Politics & Policy

Where Justice Scalia Was Wrong

Supreme Court Justice Antonin Scalia ion Capitol Hill in 2010. (Kevin Lamarque/Reuters)
Scalia held an incomplete view of natural rights and the Constitution.

With an asperity born of exasperation, Justice Antonin Scalia once wrote, “If you want aspirations, you can read the Declaration of Independence,” but “there is no such philosophizing in our Constitution,” which is “a practical and pragmatic charter of government.” Scalia was wrong, and much depends on Neil Gorsuch not resembling Scalia in this regard. Gorsuch can endorse Scalia’s originalism, construing the Constitution’s text and structure as it was understood by its Framers and ratifiers, without embracing Scalia’s misunderstanding of this:

There is no philosophizing in the Constitution — until the Founders’ philosophy is infused into it by construing the document as a charter of government for a nation that is, in Lincoln’s formulation, dedicated to a proposition that Scalia implicitly disparaged as impractical and unpragmatic. The proposition is that all persons are created equal in their possession of natural rights, to “secure” which — the Declaration’s word — the government is instituted. In Lincoln’s formulation, the Constitution is the “frame of silver” for the “apple of gold” that is the Declaration. Silver is valuable and frames are important, but gold is more precious and frames derive their importance from what they frame.

The drama of American democracy derives from the tension between the natural rights of the individual and the constructed right of the community to make such laws as the majority desires. Natural rights are affirmed by the Declaration; majority rule, circumscribed and modulated, is constructed by the Constitution and a properly engaged judiciary is duty-bound to declare majority acts invalid when they abridge natural rights.

In Justice Elena Kagan’s confirmation hearing, she was asked if she believes there are natural rights that are not among the rights the Constitution enumerates. She replied: “I don’t have a view of what are natural rights, independent of the Constitution.” Using a foggy double negative, she added: “I’m not saying I do not believe that there are rights pre-existing the Constitution and the laws, but my job as a justice is to enforce the Constitution and the laws.” And: “I think that the question of what I believe as to what people’s rights are outside the Constitution and the laws — that you should not want me to act in any way on the basis of such a belief.”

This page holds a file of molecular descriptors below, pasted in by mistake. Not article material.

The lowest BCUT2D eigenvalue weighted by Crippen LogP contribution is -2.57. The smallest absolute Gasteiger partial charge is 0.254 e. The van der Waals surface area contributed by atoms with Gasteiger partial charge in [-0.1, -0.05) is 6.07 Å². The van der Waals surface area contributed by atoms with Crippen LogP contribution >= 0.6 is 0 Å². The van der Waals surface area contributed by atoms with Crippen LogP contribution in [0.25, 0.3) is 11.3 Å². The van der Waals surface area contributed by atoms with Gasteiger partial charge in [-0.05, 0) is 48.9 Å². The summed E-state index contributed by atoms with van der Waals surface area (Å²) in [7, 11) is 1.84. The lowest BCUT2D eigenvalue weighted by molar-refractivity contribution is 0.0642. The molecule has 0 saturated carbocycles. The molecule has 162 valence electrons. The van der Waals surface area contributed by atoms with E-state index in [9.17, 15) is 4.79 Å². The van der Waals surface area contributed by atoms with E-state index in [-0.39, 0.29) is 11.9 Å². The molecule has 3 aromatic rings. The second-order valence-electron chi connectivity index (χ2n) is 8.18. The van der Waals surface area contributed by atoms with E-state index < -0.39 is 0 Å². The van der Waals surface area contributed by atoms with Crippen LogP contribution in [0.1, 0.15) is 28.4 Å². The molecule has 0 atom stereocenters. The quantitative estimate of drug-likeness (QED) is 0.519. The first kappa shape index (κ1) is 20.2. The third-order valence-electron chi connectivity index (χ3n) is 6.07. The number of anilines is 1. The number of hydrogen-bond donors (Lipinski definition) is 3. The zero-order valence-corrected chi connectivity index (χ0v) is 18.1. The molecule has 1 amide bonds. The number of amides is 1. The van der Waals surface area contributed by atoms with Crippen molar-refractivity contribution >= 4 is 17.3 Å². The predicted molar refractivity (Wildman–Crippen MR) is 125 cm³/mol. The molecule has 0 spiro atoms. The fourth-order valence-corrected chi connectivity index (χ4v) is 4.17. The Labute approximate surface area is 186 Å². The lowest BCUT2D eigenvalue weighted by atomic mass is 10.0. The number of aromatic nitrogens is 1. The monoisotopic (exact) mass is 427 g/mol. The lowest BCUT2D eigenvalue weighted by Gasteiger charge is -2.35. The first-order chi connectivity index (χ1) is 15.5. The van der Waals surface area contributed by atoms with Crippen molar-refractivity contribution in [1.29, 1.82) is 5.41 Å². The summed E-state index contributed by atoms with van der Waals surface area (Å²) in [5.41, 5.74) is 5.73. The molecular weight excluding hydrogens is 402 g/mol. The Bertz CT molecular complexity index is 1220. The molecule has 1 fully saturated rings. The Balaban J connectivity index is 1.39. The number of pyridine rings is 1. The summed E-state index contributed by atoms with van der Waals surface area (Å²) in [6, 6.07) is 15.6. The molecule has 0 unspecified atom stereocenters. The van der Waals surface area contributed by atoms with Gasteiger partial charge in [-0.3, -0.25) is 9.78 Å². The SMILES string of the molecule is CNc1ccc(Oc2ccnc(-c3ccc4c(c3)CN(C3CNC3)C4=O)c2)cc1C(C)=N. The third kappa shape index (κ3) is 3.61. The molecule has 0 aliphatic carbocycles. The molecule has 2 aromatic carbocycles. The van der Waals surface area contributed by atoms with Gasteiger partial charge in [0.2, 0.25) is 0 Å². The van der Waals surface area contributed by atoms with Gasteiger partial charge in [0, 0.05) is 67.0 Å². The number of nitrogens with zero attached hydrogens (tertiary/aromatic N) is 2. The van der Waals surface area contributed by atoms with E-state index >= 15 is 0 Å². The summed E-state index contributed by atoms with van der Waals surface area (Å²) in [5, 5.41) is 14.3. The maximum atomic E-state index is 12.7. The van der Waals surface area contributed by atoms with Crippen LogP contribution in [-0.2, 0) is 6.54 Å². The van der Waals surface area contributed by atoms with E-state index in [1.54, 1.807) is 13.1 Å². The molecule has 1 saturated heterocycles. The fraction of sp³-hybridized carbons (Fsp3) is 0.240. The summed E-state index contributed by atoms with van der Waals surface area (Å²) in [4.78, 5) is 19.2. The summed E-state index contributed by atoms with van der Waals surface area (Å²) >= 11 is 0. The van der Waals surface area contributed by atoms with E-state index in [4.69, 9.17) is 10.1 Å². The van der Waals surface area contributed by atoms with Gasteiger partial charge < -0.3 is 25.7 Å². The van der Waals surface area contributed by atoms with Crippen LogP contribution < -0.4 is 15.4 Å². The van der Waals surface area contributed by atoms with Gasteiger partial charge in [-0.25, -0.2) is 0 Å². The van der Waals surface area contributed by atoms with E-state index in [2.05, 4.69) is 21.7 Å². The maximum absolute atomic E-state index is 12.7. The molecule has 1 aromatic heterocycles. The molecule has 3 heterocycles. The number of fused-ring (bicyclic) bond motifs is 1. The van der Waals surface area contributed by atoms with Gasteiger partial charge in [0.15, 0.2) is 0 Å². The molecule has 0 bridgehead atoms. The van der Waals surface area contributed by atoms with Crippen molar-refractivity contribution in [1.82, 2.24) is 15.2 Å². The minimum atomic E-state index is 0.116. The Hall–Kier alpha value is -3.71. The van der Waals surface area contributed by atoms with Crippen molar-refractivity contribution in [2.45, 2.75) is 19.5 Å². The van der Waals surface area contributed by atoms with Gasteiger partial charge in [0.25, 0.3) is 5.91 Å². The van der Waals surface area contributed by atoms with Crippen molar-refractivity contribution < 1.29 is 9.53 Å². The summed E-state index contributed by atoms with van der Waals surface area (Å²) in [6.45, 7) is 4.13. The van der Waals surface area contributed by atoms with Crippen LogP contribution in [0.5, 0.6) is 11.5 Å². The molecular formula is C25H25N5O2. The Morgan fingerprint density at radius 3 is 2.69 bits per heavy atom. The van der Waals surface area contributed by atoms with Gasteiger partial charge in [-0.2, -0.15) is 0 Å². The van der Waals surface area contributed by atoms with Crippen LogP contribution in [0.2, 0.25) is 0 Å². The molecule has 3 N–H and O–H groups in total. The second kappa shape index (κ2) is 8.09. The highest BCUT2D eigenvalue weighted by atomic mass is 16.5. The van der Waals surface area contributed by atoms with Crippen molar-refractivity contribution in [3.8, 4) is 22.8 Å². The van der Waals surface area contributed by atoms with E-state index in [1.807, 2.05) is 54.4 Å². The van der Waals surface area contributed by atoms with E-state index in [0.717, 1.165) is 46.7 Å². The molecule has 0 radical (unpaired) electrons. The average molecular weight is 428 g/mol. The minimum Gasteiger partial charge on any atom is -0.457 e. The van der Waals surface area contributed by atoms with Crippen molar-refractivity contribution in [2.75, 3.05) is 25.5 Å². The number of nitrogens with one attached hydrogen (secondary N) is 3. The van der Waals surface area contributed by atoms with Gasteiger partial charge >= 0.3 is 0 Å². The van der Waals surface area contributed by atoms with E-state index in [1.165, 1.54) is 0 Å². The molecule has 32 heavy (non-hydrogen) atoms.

Well. Natural rights, which are grounded in nature, are thus “independent of” the Constitution. They are not, however, “outside” of it because its paramount purpose is the protection of those rights.

The Ninth Amendment says: “The enumeration in the Constitution, of certain rights, shall not be construed to deny or disparage others retained by the people.” If you believe, as Robert Bork did, that this amendment is a meaningless “inkblot” you must believe that the Framers were slapdash draftsmen about this, and only this, provision. Scalia believed that “the whole theory of democracy . . . is that the majority rules. . . . You protect minorities only because the majority determines that there are certain minority positions that deserve protection. . . . The minority loses, except to the extent that the majority, in its document of government, has agreed to accord the minority rights.”

The Ninth Amendment says: ‘The enumeration in the Constitution, of certain rights, shall not be construed to deny or disparage others retained by the people.’

If that is the “whole theory” of democracy, then democratic theory is uninteresting. What is interesting begins with the institutional and cultural measures necessary to increase the likelihood that majorities will be reasonable and respectful of the natural rights of those in the minority. It is the judiciary’s job to construe the “document of government” — the frame of silver — in the light cast by the apple of gold.

With the Declaration, Americans ceased claiming the rights of aggrieved Englishmen and began asserting rights that are universal because they are natural, meaning necessary for the flourishing of human nature. The Constitution is America’s fundamental law but not its first law. The Declaration appears on Page 1 of Volume 1 of the U.S. Statutes at Large and it is at the head of the United States Code under the caption “The Organic Laws of the United States.” Since the 1864 admission of Nevada to statehood, every state’s admission has been conditioned on adoption of a constitution consistent with the U.S. Constitution — and the Declaration.

The Constitutional Convention met in the room where the Declaration was debated and endorsed, and the Constitution implements what the Declaration initiated. Gorsuch will occupy much of the jurisprudential space Scalia so admirably did. But having earned a doctorate in philosophy and jurisprudence at Oxford studying under John Finnis, author of the book Natural Law and Natural Rights, perhaps Gorsuch will effect a philosophic correction.

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